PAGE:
Abstract/Summary Increased participation rates and significant performances of girls and women in sport over the last three decades would have many believing that the barriers and discrimination experienced in the past have been overcome and that continued participation and success into the future is unproblematic. Feminist research has problematized what now seems like acceptance of women’s participation in sport in this postmodern era by considering the location of the female athlete at the intersecting of discourses of femininity, masculinist sport, heterosexuality and homophobia. Situated among these powerful regulating forces, female athletes become subjects attached to often contradictory identities. For instance, the paradox of femininity and athleticism can result in a troubling experience that requires complex negotiation and time-consuming management of gender boundaries and behaviour expectations. Although sport has been considered a liberatory space for women, that view fails to consider that sport continues to maintain the status quo through workings of power politics that sustain oppressive social structures and relations. In this study, the review of literature in Chapter Two illuminates that sport, as it currently exists, perpetuates gender inequality and builds and maintains socio-cultural boundaries of normative femininity and heterosexuality. Unpacking women’s sport experience, therefore, involves exploring the discursive force fields that structure their everyday lives. Immersed in the dynamics of power and resistance, women performing so-called “masculine” activities such as skilled sport performance create a contradictory and precarious location for themselves. This location could be perceived as transgressive and liberating or as one that must negotiate, and possibly resolve, the tension between discursive expectancies and non-normative performances. My study examined the sport experiences of eight female athletes. Each was interviewed three times using a semi-structured interview process. During the initial interview, the participants were asked to provide the history and priority of sport in their lives and speak about the repetitive act of “becoming” an athlete as they make the transitions from other subjectivities. Chapter Four summarizes this conversation with each of the participants. Through a photo-elicitation process, one of the interviews was dedicated to revealing each of the participants’ movements through the social spaces of their daily lives. Another of the interviews was supported by video footage of the athlete as she trained and/or competed in her sport(s). This data collection process allowed for the participants’ multiple subject positions or locations to be spoken by them throughout the conversations. The interviews were transcribed and analyzed using discourse analysis. In order to critique the various discourses that dis/advantage female athletes, the theoretical framework provided by feminist poststructuralism was chosen for this project. Through this perspective, detailed in Chapter Three, an understanding of how social power is exercised over and experienced by women is helpful in knowledge production that supports women’s on-going efforts of contestation and change. For example, continued improvement and achievement in sport performance vi could be the result of new versions of femininity fostered by my critique of the privileged female identity that allows for less docile and more athletic female bodies. Discourse analysis, as described in Chapter Three, allowed for surveying the discursive terrain of the lives of the participants. This method also illuminated the ways of speaking, descriptions and specific images that the athletes used to speak about their sport experiences. The women spoke sport into their lives and created a positive space that featured personal achievement, escape or freedom from the “rest of life”; an activity that supported a healthy body and a positive body image; a place of family support; and a social, fun and accepting environment. In contrast to this, the participants’ sport space was troubled by the management and negotiation that was required by them to continue participation. Even though, as described in Chapter Five, they could speak sport into their lives in a positive way, they also spoke sport out of their lives (or at least further down the priority list) because of the effort that was required to juggle it or balance it within their multiple subjectivities. The sometimes simultaneous and always sequential contradictory gendered discursive force fields of motherhood, the ideal feminine body image, intimate relationships, compulsory heterosexuality, and physical activity required constant strategies of negotiation and management that are described in Chapter Six. A brief concluding chapter summarizes how the participants in this study found themselves frustrated by their “in-between-ness”. They are not athletes in the dominant heteronormative discursive space of male sport (they are “othered”), and they do not fit in the dominant discursive space of privileged femininity. The results of this study reveal that while sport presents itself as a site of empowerment for women, it also perpetuates and maintains traditional patriarchal values. The participants, however, creatively negotiated and renovated that patriarchal space to create a location in which they could evade the strength of dominant discourses and experience the benefits of sport engagement.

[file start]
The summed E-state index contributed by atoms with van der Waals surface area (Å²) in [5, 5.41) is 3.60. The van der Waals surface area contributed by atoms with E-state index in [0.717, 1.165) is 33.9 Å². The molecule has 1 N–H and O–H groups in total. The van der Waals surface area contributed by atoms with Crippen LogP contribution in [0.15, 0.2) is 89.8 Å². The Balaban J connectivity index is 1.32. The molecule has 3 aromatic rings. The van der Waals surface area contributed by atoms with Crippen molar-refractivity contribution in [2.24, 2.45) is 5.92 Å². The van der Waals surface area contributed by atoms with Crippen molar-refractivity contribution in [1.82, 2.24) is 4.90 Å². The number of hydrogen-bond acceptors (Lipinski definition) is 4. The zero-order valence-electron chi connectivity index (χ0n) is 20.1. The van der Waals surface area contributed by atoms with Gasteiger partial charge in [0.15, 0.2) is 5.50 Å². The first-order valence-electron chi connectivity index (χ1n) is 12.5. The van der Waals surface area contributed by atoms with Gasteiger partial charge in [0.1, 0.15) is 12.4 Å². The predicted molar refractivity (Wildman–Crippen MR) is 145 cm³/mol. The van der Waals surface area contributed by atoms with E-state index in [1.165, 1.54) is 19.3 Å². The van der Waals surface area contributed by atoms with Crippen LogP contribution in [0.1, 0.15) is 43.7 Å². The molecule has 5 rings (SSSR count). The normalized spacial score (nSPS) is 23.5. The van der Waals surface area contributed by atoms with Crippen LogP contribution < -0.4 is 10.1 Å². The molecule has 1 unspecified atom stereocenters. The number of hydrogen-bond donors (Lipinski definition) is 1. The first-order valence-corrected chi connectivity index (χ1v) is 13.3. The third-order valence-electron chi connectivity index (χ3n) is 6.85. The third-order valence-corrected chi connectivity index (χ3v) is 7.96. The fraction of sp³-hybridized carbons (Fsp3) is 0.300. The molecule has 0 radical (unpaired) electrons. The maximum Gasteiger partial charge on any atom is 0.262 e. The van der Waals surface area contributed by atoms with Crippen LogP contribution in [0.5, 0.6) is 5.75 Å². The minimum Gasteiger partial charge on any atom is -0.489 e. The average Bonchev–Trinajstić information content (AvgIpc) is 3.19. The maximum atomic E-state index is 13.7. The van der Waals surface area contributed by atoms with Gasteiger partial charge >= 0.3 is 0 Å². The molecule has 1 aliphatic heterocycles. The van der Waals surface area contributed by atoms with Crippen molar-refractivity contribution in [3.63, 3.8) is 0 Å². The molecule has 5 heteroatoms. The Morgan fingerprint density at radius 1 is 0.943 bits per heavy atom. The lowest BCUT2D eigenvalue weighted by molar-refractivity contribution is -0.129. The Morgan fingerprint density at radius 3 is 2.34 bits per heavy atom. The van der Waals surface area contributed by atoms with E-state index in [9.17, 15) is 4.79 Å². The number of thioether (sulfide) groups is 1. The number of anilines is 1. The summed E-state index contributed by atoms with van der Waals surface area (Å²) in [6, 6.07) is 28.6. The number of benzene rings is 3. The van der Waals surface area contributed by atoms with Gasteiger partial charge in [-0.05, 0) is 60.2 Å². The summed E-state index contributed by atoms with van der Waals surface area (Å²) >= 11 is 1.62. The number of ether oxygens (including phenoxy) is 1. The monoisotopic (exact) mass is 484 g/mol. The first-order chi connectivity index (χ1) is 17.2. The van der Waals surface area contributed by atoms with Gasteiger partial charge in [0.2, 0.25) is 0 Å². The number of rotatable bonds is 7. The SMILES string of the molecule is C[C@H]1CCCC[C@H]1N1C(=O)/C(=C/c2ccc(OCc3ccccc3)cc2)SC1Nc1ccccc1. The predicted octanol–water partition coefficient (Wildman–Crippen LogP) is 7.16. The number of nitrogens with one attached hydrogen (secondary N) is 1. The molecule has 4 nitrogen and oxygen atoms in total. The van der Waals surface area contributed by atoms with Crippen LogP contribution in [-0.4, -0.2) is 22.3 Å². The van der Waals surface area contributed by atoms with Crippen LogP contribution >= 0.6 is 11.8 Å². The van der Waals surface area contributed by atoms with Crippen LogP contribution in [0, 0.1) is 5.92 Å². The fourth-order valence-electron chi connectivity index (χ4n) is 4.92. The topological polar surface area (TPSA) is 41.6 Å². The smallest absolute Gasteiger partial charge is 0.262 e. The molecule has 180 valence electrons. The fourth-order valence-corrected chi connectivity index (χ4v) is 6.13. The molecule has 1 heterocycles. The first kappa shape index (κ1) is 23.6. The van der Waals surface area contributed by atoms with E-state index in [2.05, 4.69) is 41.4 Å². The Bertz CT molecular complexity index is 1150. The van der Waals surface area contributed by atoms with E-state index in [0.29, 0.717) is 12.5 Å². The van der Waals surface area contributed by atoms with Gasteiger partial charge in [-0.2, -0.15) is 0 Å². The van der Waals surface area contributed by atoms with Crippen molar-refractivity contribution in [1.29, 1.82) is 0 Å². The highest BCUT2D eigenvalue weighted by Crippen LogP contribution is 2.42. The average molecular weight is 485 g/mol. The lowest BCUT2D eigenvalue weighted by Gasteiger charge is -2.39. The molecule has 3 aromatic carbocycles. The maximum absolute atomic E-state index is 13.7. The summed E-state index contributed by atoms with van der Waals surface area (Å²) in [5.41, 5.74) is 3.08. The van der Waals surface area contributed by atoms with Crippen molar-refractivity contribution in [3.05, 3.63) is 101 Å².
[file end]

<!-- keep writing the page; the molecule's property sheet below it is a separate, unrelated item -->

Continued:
Keyword Canada
Discourse Analysis
Female Athletes
Feminist Poststructuralism
Additional Notes 107, 111, 113-115, 122, 124, 126, 132-135, 137-139, 142-144, 146-147, 150, 152, 153

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Created: Wed, 02 Dec 2009, 09:41:15 EST by Ms Yvonne Becker on behalf of Library - Information Access Service